THIS STORY HAS BEEN FORMATTED FOR EASY PRINTING

UN relief aircraft land in Burma

But junta's leaders still not allowing aid from US

Malaysian aid workers packed food and medical supplies bound for Burma at a warehouse in Kuala Lumpur yesterday. Malaysian aid workers packed food and medical supplies bound for Burma at a warehouse in Kuala Lumpur yesterday. (AFP/GETTY IMAGES)
Email|Print|Single Page| Text size + By Amy Kazmin and Colum Lynch
Washington Post / May 9, 2008

BANGKOK - Two UN transport planes loaded with cyclone relief supplies landed in Burma yesterday, as international leaders heightened pressure on the country's secretive military government to fully embrace foreign help. United Nations Secretary General Ban Ki-moon tried unsuccessfully to telephone Burma's top general to press the case personally.

US military transports were standing by in Thailand to fly in more supplies. But no clearance arrived from Burma, where UN officials now estimate that 1.5 million people are in desperate need of help after last weekend's cyclone. Most of the survivors are still largely on their own.

"Burma has got to open itself up to a major international effort very soon if we are not to face a second disaster, where infectious disease and other problems start to take a significant toll," said Richard Horsey, a spokesman for the UN Office for Coordination of Humanitarian Affairs.

Despite hunger, food rioting, diarrhea outbreaks, and general desperation, Burma's military authorities continue to resist the kind of massive international relief that followed the 2004 Indian Ocean tsunami and the 2005 earthquake in Pakistan. The leaders are highly suspicious of the United States and other Western governments, which have condemned them as dictators.

Eric John, the American ambassador to Thailand, expressed chagrin at the continuing stalemate, saying sluggish bureaucracy could be partly to blame.

"It is very frustrating, if you look at the people's suffering," he said. "You have the tools at your fingertips to alleviate that suffering, and they are just not picking them up."

John said the United States thought it had received a green light yesterday morning to send in C-130 military transport aircraft carrying relief supplies. But Burmese authorities later made it clear that no permission had been granted.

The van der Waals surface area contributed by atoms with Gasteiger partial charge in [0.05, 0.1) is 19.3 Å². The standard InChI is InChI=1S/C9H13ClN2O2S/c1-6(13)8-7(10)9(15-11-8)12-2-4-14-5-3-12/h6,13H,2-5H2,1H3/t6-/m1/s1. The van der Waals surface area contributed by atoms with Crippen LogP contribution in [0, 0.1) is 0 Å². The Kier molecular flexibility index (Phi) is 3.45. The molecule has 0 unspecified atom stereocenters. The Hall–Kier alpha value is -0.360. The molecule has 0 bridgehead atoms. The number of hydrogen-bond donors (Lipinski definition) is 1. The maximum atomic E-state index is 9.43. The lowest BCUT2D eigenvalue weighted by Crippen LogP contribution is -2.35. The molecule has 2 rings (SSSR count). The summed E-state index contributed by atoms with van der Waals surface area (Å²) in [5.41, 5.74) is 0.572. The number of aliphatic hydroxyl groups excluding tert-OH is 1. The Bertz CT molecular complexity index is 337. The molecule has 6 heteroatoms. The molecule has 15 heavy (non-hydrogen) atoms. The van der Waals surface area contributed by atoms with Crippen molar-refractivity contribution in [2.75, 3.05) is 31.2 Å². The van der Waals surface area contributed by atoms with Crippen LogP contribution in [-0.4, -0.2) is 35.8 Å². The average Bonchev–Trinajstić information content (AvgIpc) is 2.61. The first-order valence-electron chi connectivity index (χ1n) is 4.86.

In New York, UN officials said that Ban had tried to call Senior General Than Shwe, the head of Burma's military and government, but that repeated attempts had failed. Ban also urged postponement of a constitutional referendum across the country in order to focus all resources on the disaster. This week, the government said it would delay the vote scheduled for Saturday by two weeks in the cyclone zone but proceed with it as scheduled in other parts of the country.

John Holmes, the chief UN emergency relief coordinator, said only two World Food Program officials had been issued visas to enter the country, leaving more than 40 UN relief workers stranded in Bangkok, the capital of neighboring Thailand. Holmes said that two Asian disaster response officials were allowed into the country, but that two others whose entry had been cleared Wednesday were turned back at the last minute.

At the Pentagon, Defense Secretary Robert Gates said that the US military is poised to "save a lot of lives" in Burma, and that the tragedy is being compounded by the junta's failure to allow American forces to provide assistance.

US Navy ships were unloading helicopters in Thailand that could reach Burma with relief supplies in a matter of hours, and six C-130 transport planes were available to provide emergency aid, Gates said. Three or four ships began a five-day journey to a location off Burma to be available to offer aid.

Gates said the US military could not act without Burmese government permission, but a State Department official said that "anything that might have a positive impact is being looked at and is being discussed," including unauthorized airdrops.

Despite the barriers, the United Nations got two planes into the country yesterday, both chartered by the World Food Program. One - loaded with 20 tons of ready-to-eat high-energy biscuits, six portable warehouses, and eight large emergency medical kits - had sat for two days in Dubai, United Arab Emirates, waiting for clearance.

In Rangoon, Burma's largest city, officials repeatedly told the World Food Program that the airlift had a green light. But that word did not reach Burma's civil aviation authorities, who delayed giving the pilot clearance to land. The plane stayed on the ground before finally taking off. A second World Food Program plane landed yesterday, and two more were due by today.

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